Best approach for 'manual' common subexpression elimination


I have working code, but am looking for ways to make it more elegant.

I have a fairly large expression with plenty of repetition and structure. A shortened toy example is

expr = (a/(a + b))^4.5  + (b/(a + b))^3.5 + 
  (a/(a + b))^1.5 + Cosh[a + b]  + 
  Log[a/(a + b)] + Log[b/(a + b)]

I have prepared a set of rules that simplifies the expression, for example like this:

rules = {
  a + b -> sum, 
  a/sum -> g,
  b/sum -> h}

In my actual code I use pattern matching, and also create unique symbols for all the matches, see below for an example.

 Derivative[l_List, i_][δ][xv, ρ] :> 
  Symbol[StringJoin["$δd", StringJoin[ToString /@ l], "x", ToString[i]]]

The simplified expression, and the actual set of replacements is provided by the following function:

replaceone[expr_, rule_] := Block[{newtemps, unique},
  unique = Union@Cases[expr, rule[[1]], Infinity];
  newtemps = Thread[(unique /. rule) -> unique];
  expr /. rule
{newekspr, temps} = Reap[Fold[replaceone, expr, rules]]
temps = Association[temps]

I can then prepare a function for efficient evaluation of the expression, like this, with a nested Block.

exprfun[av_, bv_] :=
 Block[{a = av, b = bv},
  Block[Evaluate[Keys[temps]], KeyValueMap[Set, temps];

I can Compile this function, although I suspect that the result is that the entire expression is expanded and simplified again.

Compile[{a, b}, Evaluate[exprfun[a, b]]]

Is this the best way of doing this?

Can I write a higher order function that takes my original expression, and a rules set, simplifies it and provides a optimised, and possibly compiled function?

What is the benefit of a nested With, and LetL, that I have seen elsewhere, compared with this approach?

Åsmund Hj

Posted 2016-03-10T14:36:11.063

Reputation: 358

And LetL is defined as? – Daniel Lichtblau – 2016-03-10T15:50:10.680

1Next time, when using a function obtained from another post on this site, please link to the original post. – J. M.'s ennui – 2016-03-10T16:32:42.390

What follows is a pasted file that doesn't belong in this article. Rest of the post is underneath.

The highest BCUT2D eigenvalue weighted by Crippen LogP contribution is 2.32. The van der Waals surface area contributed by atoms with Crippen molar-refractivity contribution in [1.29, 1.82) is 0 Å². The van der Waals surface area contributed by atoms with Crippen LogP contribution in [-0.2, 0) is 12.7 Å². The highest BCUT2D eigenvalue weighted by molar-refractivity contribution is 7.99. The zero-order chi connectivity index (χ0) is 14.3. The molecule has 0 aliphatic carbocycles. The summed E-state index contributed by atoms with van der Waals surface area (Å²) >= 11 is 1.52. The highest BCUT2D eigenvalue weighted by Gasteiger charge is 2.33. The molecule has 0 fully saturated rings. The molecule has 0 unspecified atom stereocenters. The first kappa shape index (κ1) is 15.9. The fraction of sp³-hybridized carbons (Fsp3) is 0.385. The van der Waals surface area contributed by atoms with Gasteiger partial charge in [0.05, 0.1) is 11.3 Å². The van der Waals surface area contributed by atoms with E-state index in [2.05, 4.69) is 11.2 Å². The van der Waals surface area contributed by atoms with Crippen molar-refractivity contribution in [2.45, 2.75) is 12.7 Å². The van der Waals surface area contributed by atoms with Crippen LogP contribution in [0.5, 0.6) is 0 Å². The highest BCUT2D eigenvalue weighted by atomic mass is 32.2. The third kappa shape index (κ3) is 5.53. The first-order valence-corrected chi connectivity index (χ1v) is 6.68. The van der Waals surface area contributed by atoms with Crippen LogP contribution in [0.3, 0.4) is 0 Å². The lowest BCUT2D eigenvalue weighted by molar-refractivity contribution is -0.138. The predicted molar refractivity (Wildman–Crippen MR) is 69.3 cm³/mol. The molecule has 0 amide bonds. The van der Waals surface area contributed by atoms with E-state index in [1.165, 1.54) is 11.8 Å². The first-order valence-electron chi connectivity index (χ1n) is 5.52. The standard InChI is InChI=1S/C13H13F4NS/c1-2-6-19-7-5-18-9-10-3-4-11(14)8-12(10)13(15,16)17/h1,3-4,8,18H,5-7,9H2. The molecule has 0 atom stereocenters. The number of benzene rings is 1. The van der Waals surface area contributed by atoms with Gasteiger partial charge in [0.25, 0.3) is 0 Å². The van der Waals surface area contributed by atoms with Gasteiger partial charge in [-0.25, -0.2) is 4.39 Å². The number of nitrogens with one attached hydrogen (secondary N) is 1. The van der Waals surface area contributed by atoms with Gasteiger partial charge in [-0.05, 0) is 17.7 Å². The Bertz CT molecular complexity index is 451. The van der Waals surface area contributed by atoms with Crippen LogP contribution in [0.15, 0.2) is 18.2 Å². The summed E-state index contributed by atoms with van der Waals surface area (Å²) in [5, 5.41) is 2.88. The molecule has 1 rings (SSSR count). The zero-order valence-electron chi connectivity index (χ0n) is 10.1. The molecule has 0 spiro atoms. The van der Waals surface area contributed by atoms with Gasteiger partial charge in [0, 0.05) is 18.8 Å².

@J.M. Yes, of course. Thanks for correcting. – Åsmund Hj – 2016-03-10T18:51:28.433


Have you tried Experimental`OptimizeExpression on your expression? A few refs: (25136), (31614), (32097), (58985)

– Michael E2 – 2016-03-13T17:07:19.610

@MichaelE2 My first attempts on ExperimentalOptimizeExpressionfailed, but I tried it again on a smaller problem, and now it works. Don't know why. Still, it seems a bit inelegant to let the expression explode in complexity, for then to leave toOptimizeExpression` to clean up afterwards. My expression, with an original leafcount of around 150 000 is now calculated in 13 ns, compared to 28ms before compilation. Still, I would really like to use the manual rules as well, as these intermediary results are interesting by their own as well. – Åsmund Hj – 2016-03-13T17:37:16.363

Perhaps a small point, but rules contains typos. nvec/Total[nvec], {i, nc}] and $[Delta]d. – bbgodfrey – 2016-03-14T06:07:13.870

@bbgodfrey Thanks. I fixed the first one, but cannot find the second. – Åsmund Hj – 2016-03-14T06:47:25.840

I should have been more explicit. $[Delta]d should have been $\[Delta]d. Also, a comma was needed between the two rules involving Derivative. I fixed both and also cleaned the format a bit. Please verify that I did not introduce other issues. By the way, nc needs a value. – bbgodfrey – 2016-03-14T14:01:15.307

No answers